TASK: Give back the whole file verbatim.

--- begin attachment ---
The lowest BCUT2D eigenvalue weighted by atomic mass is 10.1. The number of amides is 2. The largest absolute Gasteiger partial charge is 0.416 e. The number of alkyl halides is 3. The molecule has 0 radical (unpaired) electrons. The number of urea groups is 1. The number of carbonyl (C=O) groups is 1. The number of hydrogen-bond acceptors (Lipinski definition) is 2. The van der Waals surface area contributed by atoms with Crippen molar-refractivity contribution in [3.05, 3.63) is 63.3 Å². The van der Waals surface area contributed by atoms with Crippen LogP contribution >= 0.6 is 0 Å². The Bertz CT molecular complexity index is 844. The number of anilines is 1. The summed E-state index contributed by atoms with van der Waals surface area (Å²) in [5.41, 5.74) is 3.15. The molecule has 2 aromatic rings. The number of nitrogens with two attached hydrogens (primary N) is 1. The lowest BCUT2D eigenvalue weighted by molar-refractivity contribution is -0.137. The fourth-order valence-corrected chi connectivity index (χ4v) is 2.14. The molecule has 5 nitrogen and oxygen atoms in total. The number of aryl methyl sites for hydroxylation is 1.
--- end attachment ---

The lowest BCUT2D eigenvalue weighted by atomic mass is 10.1. The number of amides is 2. The largest absolute Gasteiger partial charge is 0.416 e. The number of alkyl halides is 3. The molecule has 0 radical (unpaired) electrons. The number of urea groups is 1. The number of carbonyl (C=O) groups is 1. The number of hydrogen-bond acceptors (Lipinski definition) is 2. The van der Waals surface area contributed by atoms with Crippen molar-refractivity contribution in [3.05, 3.63) is 63.3 Å². The van der Waals surface area contributed by atoms with Crippen LogP contribution >= 0.6 is 0 Å². The Bertz CT molecular complexity index is 844. The number of anilines is 1. The summed E-state index contributed by atoms with van der Waals surface area (Å²) in [5.41, 5.74) is 3.15. The molecule has 2 aromatic rings. The number of nitrogens with two attached hydrogens (primary N) is 1. The lowest BCUT2D eigenvalue weighted by molar-refractivity contribution is -0.137. The fourth-order valence-corrected chi connectivity index (χ4v) is 2.14. The molecule has 5 nitrogen and oxygen atoms in total. The number of aryl methyl sites for hydroxylation is 1.